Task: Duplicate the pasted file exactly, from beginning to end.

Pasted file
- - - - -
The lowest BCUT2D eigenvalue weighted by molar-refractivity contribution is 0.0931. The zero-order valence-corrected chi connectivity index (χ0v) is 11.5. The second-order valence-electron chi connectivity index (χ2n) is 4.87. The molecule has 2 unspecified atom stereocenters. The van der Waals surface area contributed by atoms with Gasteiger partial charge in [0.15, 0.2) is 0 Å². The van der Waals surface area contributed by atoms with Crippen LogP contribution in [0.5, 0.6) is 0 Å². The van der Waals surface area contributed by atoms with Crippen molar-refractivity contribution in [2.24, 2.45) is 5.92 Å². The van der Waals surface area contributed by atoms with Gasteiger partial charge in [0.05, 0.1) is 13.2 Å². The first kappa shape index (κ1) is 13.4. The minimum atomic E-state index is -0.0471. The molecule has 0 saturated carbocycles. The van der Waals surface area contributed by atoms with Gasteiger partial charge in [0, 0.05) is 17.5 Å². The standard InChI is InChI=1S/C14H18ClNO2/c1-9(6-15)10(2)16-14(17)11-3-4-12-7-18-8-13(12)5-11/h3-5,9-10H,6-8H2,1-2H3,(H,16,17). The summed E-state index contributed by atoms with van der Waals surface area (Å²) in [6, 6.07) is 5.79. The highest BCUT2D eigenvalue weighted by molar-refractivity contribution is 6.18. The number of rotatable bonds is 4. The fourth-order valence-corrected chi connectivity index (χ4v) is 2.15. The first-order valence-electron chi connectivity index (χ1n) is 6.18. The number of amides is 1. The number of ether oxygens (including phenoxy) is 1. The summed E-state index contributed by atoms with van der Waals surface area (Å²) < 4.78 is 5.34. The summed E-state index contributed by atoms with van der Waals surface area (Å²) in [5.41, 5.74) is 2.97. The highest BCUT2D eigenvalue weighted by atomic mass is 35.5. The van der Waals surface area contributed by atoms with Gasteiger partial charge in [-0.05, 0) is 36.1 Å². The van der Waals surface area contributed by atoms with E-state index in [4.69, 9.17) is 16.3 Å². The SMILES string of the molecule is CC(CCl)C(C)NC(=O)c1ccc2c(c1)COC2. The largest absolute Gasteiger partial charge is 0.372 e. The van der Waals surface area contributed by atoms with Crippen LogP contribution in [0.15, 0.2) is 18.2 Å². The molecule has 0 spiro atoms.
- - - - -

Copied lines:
The lowest BCUT2D eigenvalue weighted by molar-refractivity contribution is 0.0931. The zero-order valence-corrected chi connectivity index (χ0v) is 11.5. The second-order valence-electron chi connectivity index (χ2n) is 4.87. The molecule has 2 unspecified atom stereocenters. The van der Waals surface area contributed by atoms with Gasteiger partial charge in [0.15, 0.2) is 0 Å². The van der Waals surface area contributed by atoms with Crippen LogP contribution in [0.5, 0.6) is 0 Å². The van der Waals surface area contributed by atoms with Crippen molar-refractivity contribution in [2.24, 2.45) is 5.92 Å². The van der Waals surface area contributed by atoms with Gasteiger partial charge in [0.05, 0.1) is 13.2 Å². The first kappa shape index (κ1) is 13.4. The minimum atomic E-state index is -0.0471. The molecule has 0 saturated carbocycles. The van der Waals surface area contributed by atoms with Gasteiger partial charge in [0, 0.05) is 17.5 Å². The standard InChI is InChI=1S/C14H18ClNO2/c1-9(6-15)10(2)16-14(17)11-3-4-12-7-18-8-13(12)5-11/h3-5,9-10H,6-8H2,1-2H3,(H,16,17). The summed E-state index contributed by atoms with van der Waals surface area (Å²) in [6, 6.07) is 5.79. The highest BCUT2D eigenvalue weighted by molar-refractivity contribution is 6.18. The number of rotatable bonds is 4. The fourth-order valence-corrected chi connectivity index (χ4v) is 2.15. The first-order valence-electron chi connectivity index (χ1n) is 6.18. The number of amides is 1. The number of ether oxygens (including phenoxy) is 1. The summed E-state index contributed by atoms with van der Waals surface area (Å²) < 4.78 is 5.34. The summed E-state index contributed by atoms with van der Waals surface area (Å²) in [5.41, 5.74) is 2.97. The highest BCUT2D eigenvalue weighted by atomic mass is 35.5. The van der Waals surface area contributed by atoms with Gasteiger partial charge in [-0.05, 0) is 36.1 Å². The van der Waals surface area contributed by atoms with E-state index in [4.69, 9.17) is 16.3 Å². The SMILES string of the molecule is CC(CCl)C(C)NC(=O)c1ccc2c(c1)COC2. The largest absolute Gasteiger partial charge is 0.372 e. The van der Waals surface area contributed by atoms with Crippen LogP contribution in [0.15, 0.2) is 18.2 Å². The molecule has 0 spiro atoms.